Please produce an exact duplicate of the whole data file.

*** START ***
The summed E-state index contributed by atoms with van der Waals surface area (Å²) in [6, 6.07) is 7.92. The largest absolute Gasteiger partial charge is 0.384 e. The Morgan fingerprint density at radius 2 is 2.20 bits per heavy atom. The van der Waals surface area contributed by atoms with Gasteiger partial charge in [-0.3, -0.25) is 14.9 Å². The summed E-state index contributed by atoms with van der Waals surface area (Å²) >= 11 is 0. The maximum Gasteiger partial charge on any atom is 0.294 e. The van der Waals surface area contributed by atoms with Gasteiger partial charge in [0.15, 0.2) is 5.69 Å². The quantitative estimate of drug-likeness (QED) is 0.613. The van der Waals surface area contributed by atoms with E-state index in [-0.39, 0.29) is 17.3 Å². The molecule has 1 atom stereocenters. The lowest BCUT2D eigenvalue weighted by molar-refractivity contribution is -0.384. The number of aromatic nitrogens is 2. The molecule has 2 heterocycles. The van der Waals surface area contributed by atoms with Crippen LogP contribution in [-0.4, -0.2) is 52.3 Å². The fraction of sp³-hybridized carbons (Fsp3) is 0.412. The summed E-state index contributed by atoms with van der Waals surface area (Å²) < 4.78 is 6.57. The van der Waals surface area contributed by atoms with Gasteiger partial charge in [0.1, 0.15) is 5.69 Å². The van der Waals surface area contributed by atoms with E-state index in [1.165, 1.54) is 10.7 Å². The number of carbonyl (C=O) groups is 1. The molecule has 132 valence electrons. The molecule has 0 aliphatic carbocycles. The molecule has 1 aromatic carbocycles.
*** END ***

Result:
The summed E-state index contributed by atoms with van der Waals surface area (Å²) in [6, 6.07) is 7.92. The largest absolute Gasteiger partial charge is 0.384 e. The Morgan fingerprint density at radius 2 is 2.20 bits per heavy atom. The van der Waals surface area contributed by atoms with Gasteiger partial charge in [-0.3, -0.25) is 14.9 Å². The summed E-state index contributed by atoms with van der Waals surface area (Å²) >= 11 is 0. The maximum Gasteiger partial charge on any atom is 0.294 e. The van der Waals surface area contributed by atoms with Gasteiger partial charge in [0.15, 0.2) is 5.69 Å². The quantitative estimate of drug-likeness (QED) is 0.613. The van der Waals surface area contributed by atoms with E-state index in [-0.39, 0.29) is 17.3 Å². The molecule has 1 atom stereocenters. The lowest BCUT2D eigenvalue weighted by molar-refractivity contribution is -0.384. The number of aromatic nitrogens is 2. The molecule has 2 heterocycles. The van der Waals surface area contributed by atoms with Crippen LogP contribution in [-0.4, -0.2) is 52.3 Å². The fraction of sp³-hybridized carbons (Fsp3) is 0.412. The summed E-state index contributed by atoms with van der Waals surface area (Å²) < 4.78 is 6.57. The van der Waals surface area contributed by atoms with Gasteiger partial charge in [0.1, 0.15) is 5.69 Å². The van der Waals surface area contributed by atoms with E-state index in [1.165, 1.54) is 10.7 Å². The number of carbonyl (C=O) groups is 1. The molecule has 132 valence electrons. The molecule has 0 aliphatic carbocycles. The molecule has 1 aromatic carbocycles.